The pope’s letter echoed those concerns, arguing for the protection of the environment, but stopped short of calling the deforestation and stripping of resources a “sin,” as the bishops did in their October document.
But Francis ultimately disregarded its main proposal and the Vatican said that, unlike the pope’s letter, the bishop’s document was not church teaching.
During the bishops’ meeting, conservatives expressed deep concerns that the church was diluting its teaching by opening to indigenous forms of worship that they considered pagan.
At one point, thieves stole fertility statues from a church near St. Peter’s Basilica that had become a makeshift headquarters for the indigenous attendees, many of whom wore headdresses and traditional clothes mocked by the conservatives.
In his letter, Francis wrote: “Let us not be quick to describe as superstition or paganism certain religious practices that arise spontaneously from the life of peoples,” adding, “It is possible to take up an indigenous symbol in some way, without necessarily considering it as idolatry.”
But the section of the document that presented the greatest potential change in the church policy — potentially a diversion from 1,000 years of tradition — was the question of ordaining married men as priests.
Married priests are already allowed in Eastern Catholic Churches that are loyal to the pope, and Anglican priests who convert to Catholicism can remain married after their ordination. But the document wrestled with what many church historians consider a more significant change.
At the close of the October meeting, bishops from the Amazon region had proposed that the pope ordain as priests “suitable and respected men of the community” with families who had already had “fruitful” experiences as deacons and who would “receive an adequate formation for the priesthood.”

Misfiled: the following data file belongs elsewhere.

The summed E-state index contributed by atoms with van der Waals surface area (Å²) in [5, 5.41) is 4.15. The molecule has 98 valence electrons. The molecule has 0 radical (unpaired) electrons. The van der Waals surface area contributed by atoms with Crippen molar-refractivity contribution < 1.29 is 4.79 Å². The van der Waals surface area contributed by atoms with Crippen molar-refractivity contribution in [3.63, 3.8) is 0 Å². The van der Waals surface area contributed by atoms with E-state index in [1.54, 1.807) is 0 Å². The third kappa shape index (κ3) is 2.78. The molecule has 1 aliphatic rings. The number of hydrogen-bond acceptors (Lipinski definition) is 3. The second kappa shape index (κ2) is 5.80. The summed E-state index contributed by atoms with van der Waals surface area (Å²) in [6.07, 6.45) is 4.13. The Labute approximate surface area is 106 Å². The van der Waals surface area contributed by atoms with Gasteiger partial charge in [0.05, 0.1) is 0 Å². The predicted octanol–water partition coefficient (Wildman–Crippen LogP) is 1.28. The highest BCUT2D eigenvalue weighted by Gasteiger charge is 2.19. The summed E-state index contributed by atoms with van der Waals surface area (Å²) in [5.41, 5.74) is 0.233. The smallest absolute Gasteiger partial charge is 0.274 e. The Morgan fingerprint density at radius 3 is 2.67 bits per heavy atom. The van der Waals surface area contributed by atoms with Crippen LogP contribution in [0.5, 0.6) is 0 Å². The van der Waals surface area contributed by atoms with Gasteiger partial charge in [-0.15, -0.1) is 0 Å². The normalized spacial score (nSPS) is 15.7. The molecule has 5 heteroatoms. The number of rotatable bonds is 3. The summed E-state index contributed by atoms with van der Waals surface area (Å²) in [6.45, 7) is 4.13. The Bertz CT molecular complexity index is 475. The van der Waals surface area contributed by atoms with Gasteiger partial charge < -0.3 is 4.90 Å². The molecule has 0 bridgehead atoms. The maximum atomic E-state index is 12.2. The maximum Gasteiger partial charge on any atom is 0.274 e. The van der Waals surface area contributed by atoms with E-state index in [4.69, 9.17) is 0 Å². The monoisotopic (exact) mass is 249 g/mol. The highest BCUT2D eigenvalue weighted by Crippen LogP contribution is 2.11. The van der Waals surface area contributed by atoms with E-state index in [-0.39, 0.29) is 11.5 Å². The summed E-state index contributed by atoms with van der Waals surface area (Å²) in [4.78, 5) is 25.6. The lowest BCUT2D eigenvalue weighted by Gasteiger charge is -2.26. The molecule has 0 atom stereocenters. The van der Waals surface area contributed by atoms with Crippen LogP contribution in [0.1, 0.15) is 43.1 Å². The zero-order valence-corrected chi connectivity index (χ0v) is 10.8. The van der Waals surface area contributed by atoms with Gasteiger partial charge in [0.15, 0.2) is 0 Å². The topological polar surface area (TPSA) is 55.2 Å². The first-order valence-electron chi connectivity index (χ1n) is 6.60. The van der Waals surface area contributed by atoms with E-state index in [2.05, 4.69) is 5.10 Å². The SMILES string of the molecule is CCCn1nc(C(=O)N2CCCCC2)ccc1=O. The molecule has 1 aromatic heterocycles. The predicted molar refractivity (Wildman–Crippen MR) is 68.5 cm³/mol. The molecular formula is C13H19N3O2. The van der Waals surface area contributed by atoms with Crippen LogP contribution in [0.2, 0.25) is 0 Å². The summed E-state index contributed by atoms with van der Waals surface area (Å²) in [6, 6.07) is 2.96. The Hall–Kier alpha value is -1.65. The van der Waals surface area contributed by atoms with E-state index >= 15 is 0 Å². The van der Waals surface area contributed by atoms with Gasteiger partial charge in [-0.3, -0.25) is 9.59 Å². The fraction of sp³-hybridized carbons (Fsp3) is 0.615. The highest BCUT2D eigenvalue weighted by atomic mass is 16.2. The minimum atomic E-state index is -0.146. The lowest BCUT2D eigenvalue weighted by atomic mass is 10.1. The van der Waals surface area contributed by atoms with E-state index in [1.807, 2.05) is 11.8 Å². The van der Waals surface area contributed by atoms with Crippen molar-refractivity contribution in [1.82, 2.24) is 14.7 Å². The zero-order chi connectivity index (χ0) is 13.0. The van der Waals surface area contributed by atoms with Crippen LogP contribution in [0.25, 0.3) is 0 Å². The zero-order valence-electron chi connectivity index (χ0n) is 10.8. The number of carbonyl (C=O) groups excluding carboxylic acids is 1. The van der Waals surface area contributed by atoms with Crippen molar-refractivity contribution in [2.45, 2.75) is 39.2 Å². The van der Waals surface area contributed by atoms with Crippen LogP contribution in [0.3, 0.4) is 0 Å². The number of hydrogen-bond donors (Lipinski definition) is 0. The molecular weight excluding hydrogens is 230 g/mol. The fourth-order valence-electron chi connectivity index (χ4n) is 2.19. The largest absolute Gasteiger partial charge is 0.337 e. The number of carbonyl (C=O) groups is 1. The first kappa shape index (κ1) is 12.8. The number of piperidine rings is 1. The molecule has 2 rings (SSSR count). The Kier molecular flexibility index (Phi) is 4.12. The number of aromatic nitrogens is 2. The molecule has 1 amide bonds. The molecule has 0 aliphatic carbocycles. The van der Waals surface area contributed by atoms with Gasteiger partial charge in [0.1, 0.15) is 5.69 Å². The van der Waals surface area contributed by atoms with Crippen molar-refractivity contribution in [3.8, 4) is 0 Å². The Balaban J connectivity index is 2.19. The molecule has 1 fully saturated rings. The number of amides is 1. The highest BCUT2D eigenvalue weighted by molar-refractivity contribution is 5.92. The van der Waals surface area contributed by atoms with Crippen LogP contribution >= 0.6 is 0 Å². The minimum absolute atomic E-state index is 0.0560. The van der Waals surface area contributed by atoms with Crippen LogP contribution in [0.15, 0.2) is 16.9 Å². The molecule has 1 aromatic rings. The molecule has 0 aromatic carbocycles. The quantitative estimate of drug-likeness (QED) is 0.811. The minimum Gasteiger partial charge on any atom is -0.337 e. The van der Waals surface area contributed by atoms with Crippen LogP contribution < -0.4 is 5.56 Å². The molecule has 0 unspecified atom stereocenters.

The Amazon bishops argued the change was necessary because many of the faithful in the region had encountered “enormous difficulties” in receiving communion. They said they had proposed a practical solution to address a lack of access to the sacraments.
Critics said it was a sea change, not a practical response.
For about 1,000 years, the Catholic Church has banned marriage for priests and demanded celibacy, though it is not a requirement of Catholic doctrine.
The proposal made to Francis was limited to remote areas of South America where there is a scarcity of priests. Had he accepted it, it could have set a precedent for easing the restriction on married priests throughout the world.
The bishops at the October summit had already come up short on the question of empowering women in the church, according to some liberals.
The bishops had recognized how important women were in the church in the Amazon, where they often lead services and act as anchors for indigenous congregations. The bishops did not recommend elevating those women to the position of deacon, though they noted that discussions on the subject had been “very present.”
Church analysts said that debate touched on critical theological issues, given that a deacon is a clerical position and is a requisite step toward ordination in the priesthood.
Francis has talked a lot about elevating women. He said on Wednesday that they should have more formal roles in churches but again resisted moving them up in the hierarchy.
“Such a reductionism would lead us to believe that women would be granted a greater status and participation in the Church only if they were admitted to holy orders,” he wrote, referring to ordination. He added, “We must keep encouraging those simple and straightforward gifts that enabled women in the Amazon region to play so active a role in society.”
Last month, Pope Emeritus Benedict contributed to a book defending priestly celibacy. Many saw the timing of the publication as an attempt by Benedict, or his coterie, to influence Francis from moving toward the lifting of celibacy.
But church officials said Francis had already delivered his letter by then, and that the delay was because of the time required for translation.